Eli Lilly recently announced that they would be introducing a lower priced generic version of Humalog called Insulin Lispro. According to the announcement, Insulin Lispro would be identical to Humolog and available for half the list price. This equates to approximately $137.35 for one vial and $265.20 for a five-pack of pens. Insulin Lispro would still require a prescription, but since it’s a generic, pharmacists could automatically substitute for people prescribed Humalog.
Who will this impact?
It is expected that the availability of Insulin Lispro will impact individuals who are prescribed insulin pump therapy or meal-time insulin and pay for their insulin out-of-pocket. This includes people who are uninsured, on high-deductible plans, or fall under the Medicare Part D “Donut Hole.” Those with comprehensive prescription drug coverage as part of their insurance plans may not notice much of a difference, although with the reduced cost, it is possible that some insurance plans could switch to Insulin Lispro as a preferred formulary option.
This announcement is especially significant for people with Medicare since they are not eligible for pharmaceutical sponsored co-pay card savings programs.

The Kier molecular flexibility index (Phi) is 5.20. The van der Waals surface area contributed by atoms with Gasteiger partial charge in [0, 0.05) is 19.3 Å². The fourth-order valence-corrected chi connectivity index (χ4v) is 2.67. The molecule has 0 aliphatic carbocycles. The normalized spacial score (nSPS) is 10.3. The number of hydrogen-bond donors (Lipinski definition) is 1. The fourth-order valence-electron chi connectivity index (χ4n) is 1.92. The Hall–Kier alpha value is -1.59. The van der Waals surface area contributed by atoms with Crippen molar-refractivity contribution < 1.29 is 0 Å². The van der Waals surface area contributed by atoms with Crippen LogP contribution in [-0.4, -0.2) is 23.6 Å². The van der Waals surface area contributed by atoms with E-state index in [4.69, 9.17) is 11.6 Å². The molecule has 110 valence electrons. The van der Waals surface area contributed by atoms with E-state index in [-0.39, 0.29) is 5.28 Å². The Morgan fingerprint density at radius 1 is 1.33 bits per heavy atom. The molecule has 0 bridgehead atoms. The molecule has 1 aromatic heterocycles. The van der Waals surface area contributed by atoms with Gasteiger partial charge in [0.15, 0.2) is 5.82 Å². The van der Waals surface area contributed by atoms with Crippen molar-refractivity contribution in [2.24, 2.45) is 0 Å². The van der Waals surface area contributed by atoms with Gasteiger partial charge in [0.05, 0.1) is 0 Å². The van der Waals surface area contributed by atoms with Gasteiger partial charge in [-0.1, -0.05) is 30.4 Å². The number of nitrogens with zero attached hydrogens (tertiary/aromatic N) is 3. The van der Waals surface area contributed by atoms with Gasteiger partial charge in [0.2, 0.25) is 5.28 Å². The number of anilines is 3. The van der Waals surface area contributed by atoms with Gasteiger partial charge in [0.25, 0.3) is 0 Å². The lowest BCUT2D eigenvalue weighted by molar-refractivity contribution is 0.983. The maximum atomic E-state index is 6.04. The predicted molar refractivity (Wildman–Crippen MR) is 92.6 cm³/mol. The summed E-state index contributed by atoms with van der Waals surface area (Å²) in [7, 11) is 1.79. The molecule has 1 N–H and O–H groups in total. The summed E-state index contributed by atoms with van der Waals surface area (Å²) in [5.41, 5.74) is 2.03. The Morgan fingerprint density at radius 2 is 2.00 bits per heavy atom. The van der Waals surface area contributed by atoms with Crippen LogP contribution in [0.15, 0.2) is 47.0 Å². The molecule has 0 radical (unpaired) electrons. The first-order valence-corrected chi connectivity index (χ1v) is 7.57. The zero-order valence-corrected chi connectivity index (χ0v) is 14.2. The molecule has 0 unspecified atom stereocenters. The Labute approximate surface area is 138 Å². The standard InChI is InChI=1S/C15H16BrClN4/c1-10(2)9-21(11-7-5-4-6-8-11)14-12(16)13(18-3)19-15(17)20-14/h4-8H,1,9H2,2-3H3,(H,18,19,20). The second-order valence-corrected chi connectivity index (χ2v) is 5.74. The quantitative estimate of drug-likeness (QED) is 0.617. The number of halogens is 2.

Affordability Resources: AADE’s Pharmacy COI created a task force to look at insulin costs. Click here to view the resources that the task force has prepared. Visit DiabetesEducator.org/affordability for additional resources.
Since January, drug pricing, and specifically insulin affordability, have taken center stage during national policy discussions held by both Congress and the Administration.
In late January, the House Oversight Committee held a hearing to examine drug prices and other committees are expected to follow suit. Most recently, the Senate Finance Committee invited executives from 7 major pharmaceutical companies to testify at a hearing designed to better understand how drug prices are set and why they keep rising significantly. The hearing is the second in a series of bipartisan hearings by the Committee to examine rising prescription drug prices. The hearing has been compared to past hearings with banking, health insurance, and tobacco executives that led to major legislative changes for those industries.
During this hearing, the 7 executives discussed their commitment to innovation, how prices are set, how the rebates that pharmacy benefit managers (PBMs) negotiate with pharmaceutical companies can lead to high list prices, their support for the HHS proposed rebate rule mentioned above, how to enhance the approval and competition for generic and biosimilar drugs, and legislative solutions like the CREATES Act that seek to reduce barriers to developing cheaper generic drugs.
Many feel like Eli Lilly’s announcement is a step in the right direction, while others have expressed that this does not go far enough. There are still questions about how this will impact the market, including how people with diabetes, lawmakers, payers, and PBMs may respond to such a change. What do you think?
AADE is closely monitoring these important policy discussions and will continue to keep members updated as it evolves into policy actions. Subscribe to the Advocacy Forum on My AADE Network for updates.